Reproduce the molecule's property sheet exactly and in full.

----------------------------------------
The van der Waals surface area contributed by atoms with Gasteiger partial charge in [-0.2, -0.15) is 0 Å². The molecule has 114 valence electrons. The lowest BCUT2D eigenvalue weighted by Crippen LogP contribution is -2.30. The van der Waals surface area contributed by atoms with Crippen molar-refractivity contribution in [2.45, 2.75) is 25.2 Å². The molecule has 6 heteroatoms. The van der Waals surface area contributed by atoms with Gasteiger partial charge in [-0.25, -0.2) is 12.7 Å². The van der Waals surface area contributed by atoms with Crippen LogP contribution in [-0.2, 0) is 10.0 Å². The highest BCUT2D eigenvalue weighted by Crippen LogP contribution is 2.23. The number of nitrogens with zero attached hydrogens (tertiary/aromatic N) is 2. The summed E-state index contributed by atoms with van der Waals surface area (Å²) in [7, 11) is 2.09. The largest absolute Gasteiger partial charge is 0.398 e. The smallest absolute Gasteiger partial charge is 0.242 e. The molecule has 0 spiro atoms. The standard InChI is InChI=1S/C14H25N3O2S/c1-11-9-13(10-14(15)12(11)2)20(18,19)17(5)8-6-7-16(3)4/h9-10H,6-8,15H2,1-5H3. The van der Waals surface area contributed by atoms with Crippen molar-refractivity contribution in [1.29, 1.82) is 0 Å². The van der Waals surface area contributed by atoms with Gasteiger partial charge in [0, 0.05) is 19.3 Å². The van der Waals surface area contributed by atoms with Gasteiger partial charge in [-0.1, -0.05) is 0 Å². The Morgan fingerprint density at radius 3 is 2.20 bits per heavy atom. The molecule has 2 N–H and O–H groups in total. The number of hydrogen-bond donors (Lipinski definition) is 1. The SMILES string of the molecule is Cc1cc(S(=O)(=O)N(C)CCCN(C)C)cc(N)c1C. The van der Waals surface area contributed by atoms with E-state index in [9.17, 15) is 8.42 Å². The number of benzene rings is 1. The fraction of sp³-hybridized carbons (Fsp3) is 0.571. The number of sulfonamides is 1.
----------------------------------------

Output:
The van der Waals surface area contributed by atoms with Gasteiger partial charge in [-0.2, -0.15) is 0 Å². The molecule has 114 valence electrons. The lowest BCUT2D eigenvalue weighted by Crippen LogP contribution is -2.30. The van der Waals surface area contributed by atoms with Crippen molar-refractivity contribution in [2.45, 2.75) is 25.2 Å². The molecule has 6 heteroatoms. The van der Waals surface area contributed by atoms with Gasteiger partial charge in [-0.25, -0.2) is 12.7 Å². The van der Waals surface area contributed by atoms with Crippen LogP contribution in [-0.2, 0) is 10.0 Å². The highest BCUT2D eigenvalue weighted by Crippen LogP contribution is 2.23. The number of nitrogens with zero attached hydrogens (tertiary/aromatic N) is 2. The summed E-state index contributed by atoms with van der Waals surface area (Å²) in [7, 11) is 2.09. The largest absolute Gasteiger partial charge is 0.398 e. The smallest absolute Gasteiger partial charge is 0.242 e. The molecule has 0 spiro atoms. The standard InChI is InChI=1S/C14H25N3O2S/c1-11-9-13(10-14(15)12(11)2)20(18,19)17(5)8-6-7-16(3)4/h9-10H,6-8,15H2,1-5H3. The van der Waals surface area contributed by atoms with Crippen molar-refractivity contribution in [1.29, 1.82) is 0 Å². The van der Waals surface area contributed by atoms with Gasteiger partial charge in [0, 0.05) is 19.3 Å². The van der Waals surface area contributed by atoms with Gasteiger partial charge in [-0.1, -0.05) is 0 Å². The Morgan fingerprint density at radius 3 is 2.20 bits per heavy atom. The molecule has 2 N–H and O–H groups in total. The number of hydrogen-bond donors (Lipinski definition) is 1. The SMILES string of the molecule is Cc1cc(S(=O)(=O)N(C)CCCN(C)C)cc(N)c1C. The van der Waals surface area contributed by atoms with E-state index in [9.17, 15) is 8.42 Å². The number of benzene rings is 1. The fraction of sp³-hybridized carbons (Fsp3) is 0.571. The number of sulfonamides is 1.